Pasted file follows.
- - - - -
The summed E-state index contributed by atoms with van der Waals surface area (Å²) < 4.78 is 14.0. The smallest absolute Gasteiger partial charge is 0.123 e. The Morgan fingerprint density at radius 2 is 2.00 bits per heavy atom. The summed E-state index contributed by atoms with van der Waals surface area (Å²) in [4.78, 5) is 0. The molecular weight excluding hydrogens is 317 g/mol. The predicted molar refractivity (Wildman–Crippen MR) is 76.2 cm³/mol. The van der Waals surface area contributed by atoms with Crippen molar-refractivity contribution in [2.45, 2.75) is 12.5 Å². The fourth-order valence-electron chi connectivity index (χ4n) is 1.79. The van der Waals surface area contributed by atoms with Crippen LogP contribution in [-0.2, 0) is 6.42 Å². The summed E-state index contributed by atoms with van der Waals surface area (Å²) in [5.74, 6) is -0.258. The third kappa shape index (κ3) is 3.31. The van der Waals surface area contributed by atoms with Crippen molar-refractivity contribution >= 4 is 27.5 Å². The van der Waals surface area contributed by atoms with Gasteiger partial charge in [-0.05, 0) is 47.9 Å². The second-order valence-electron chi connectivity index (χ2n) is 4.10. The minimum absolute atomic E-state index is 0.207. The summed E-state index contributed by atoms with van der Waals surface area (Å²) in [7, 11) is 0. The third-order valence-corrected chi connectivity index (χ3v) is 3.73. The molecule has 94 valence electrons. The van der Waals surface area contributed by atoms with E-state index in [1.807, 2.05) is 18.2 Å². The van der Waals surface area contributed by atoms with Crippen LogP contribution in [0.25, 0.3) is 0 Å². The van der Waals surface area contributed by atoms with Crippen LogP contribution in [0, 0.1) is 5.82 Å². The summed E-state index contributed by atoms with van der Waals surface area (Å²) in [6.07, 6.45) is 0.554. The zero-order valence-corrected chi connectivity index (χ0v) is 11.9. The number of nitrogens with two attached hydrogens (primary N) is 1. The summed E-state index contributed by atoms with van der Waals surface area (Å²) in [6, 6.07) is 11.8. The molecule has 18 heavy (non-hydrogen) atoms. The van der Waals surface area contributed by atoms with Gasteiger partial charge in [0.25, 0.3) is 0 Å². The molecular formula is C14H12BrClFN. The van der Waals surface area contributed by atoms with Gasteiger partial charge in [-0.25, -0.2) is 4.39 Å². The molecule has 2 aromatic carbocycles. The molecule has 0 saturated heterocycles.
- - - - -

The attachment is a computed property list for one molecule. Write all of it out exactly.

The summed E-state index contributed by atoms with van der Waals surface area (Å²) < 4.78 is 14.0. The smallest absolute Gasteiger partial charge is 0.123 e. The Morgan fingerprint density at radius 2 is 2.00 bits per heavy atom. The summed E-state index contributed by atoms with van der Waals surface area (Å²) in [4.78, 5) is 0. The molecular weight excluding hydrogens is 317 g/mol. The predicted molar refractivity (Wildman–Crippen MR) is 76.2 cm³/mol. The van der Waals surface area contributed by atoms with Crippen molar-refractivity contribution in [2.45, 2.75) is 12.5 Å². The fourth-order valence-electron chi connectivity index (χ4n) is 1.79. The van der Waals surface area contributed by atoms with Crippen LogP contribution in [-0.2, 0) is 6.42 Å². The summed E-state index contributed by atoms with van der Waals surface area (Å²) in [5.74, 6) is -0.258. The third kappa shape index (κ3) is 3.31. The van der Waals surface area contributed by atoms with Crippen molar-refractivity contribution >= 4 is 27.5 Å². The van der Waals surface area contributed by atoms with Gasteiger partial charge in [-0.05, 0) is 47.9 Å². The second-order valence-electron chi connectivity index (χ2n) is 4.10. The minimum absolute atomic E-state index is 0.207. The summed E-state index contributed by atoms with van der Waals surface area (Å²) in [7, 11) is 0. The third-order valence-corrected chi connectivity index (χ3v) is 3.73. The molecule has 94 valence electrons. The van der Waals surface area contributed by atoms with E-state index in [1.807, 2.05) is 18.2 Å². The van der Waals surface area contributed by atoms with Crippen LogP contribution in [0.25, 0.3) is 0 Å². The van der Waals surface area contributed by atoms with Crippen LogP contribution in [0, 0.1) is 5.82 Å². The summed E-state index contributed by atoms with van der Waals surface area (Å²) in [6.07, 6.45) is 0.554. The zero-order valence-corrected chi connectivity index (χ0v) is 11.9. The number of nitrogens with two attached hydrogens (primary N) is 1. The summed E-state index contributed by atoms with van der Waals surface area (Å²) in [6, 6.07) is 11.8. The molecule has 18 heavy (non-hydrogen) atoms. The van der Waals surface area contributed by atoms with Gasteiger partial charge in [0.25, 0.3) is 0 Å². The molecular formula is C14H12BrClFN. The van der Waals surface area contributed by atoms with Gasteiger partial charge in [-0.25, -0.2) is 4.39 Å². The molecule has 2 aromatic carbocycles. The molecule has 0 saturated heterocycles.